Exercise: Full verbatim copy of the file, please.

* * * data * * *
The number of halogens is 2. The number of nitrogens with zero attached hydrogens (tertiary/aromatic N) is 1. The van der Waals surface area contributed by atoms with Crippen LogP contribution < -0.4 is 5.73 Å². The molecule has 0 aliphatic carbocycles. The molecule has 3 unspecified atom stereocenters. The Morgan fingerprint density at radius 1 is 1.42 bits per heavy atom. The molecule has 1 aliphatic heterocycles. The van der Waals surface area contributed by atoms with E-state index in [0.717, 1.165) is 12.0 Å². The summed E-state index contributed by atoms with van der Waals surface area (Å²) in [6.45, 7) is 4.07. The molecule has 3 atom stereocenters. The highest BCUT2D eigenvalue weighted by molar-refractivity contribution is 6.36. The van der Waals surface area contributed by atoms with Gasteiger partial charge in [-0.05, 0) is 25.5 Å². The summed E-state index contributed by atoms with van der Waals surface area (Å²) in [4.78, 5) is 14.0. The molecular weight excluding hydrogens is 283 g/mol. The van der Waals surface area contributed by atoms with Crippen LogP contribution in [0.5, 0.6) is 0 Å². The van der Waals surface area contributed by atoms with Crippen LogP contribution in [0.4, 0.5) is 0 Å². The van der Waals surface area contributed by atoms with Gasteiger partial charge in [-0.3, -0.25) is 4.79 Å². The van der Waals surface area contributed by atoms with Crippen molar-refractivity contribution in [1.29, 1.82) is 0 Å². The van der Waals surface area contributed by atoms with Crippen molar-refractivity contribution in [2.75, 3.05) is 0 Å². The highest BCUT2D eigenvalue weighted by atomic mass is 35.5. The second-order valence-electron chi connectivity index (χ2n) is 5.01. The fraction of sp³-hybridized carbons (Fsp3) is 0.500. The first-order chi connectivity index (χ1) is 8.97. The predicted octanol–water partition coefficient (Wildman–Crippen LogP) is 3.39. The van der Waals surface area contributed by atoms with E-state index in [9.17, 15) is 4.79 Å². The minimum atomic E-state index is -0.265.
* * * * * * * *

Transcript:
The number of halogens is 2. The number of nitrogens with zero attached hydrogens (tertiary/aromatic N) is 1. The van der Waals surface area contributed by atoms with Crippen LogP contribution < -0.4 is 5.73 Å². The molecule has 0 aliphatic carbocycles. The molecule has 3 unspecified atom stereocenters. The Morgan fingerprint density at radius 1 is 1.42 bits per heavy atom. The molecule has 1 aliphatic heterocycles. The van der Waals surface area contributed by atoms with E-state index in [0.717, 1.165) is 12.0 Å². The summed E-state index contributed by atoms with van der Waals surface area (Å²) in [6.45, 7) is 4.07. The molecule has 3 atom stereocenters. The highest BCUT2D eigenvalue weighted by molar-refractivity contribution is 6.36. The van der Waals surface area contributed by atoms with Gasteiger partial charge in [-0.05, 0) is 25.5 Å². The summed E-state index contributed by atoms with van der Waals surface area (Å²) in [4.78, 5) is 14.0. The molecular weight excluding hydrogens is 283 g/mol. The van der Waals surface area contributed by atoms with Crippen LogP contribution in [0.5, 0.6) is 0 Å². The van der Waals surface area contributed by atoms with Crippen LogP contribution in [0.4, 0.5) is 0 Å². The van der Waals surface area contributed by atoms with Gasteiger partial charge in [-0.3, -0.25) is 4.79 Å². The van der Waals surface area contributed by atoms with Crippen molar-refractivity contribution in [1.29, 1.82) is 0 Å². The van der Waals surface area contributed by atoms with Crippen molar-refractivity contribution in [2.75, 3.05) is 0 Å². The highest BCUT2D eigenvalue weighted by atomic mass is 35.5. The second-order valence-electron chi connectivity index (χ2n) is 5.01. The fraction of sp³-hybridized carbons (Fsp3) is 0.500. The first-order chi connectivity index (χ1) is 8.97. The predicted octanol–water partition coefficient (Wildman–Crippen LogP) is 3.39. The van der Waals surface area contributed by atoms with E-state index in [9.17, 15) is 4.79 Å². The minimum atomic E-state index is -0.265.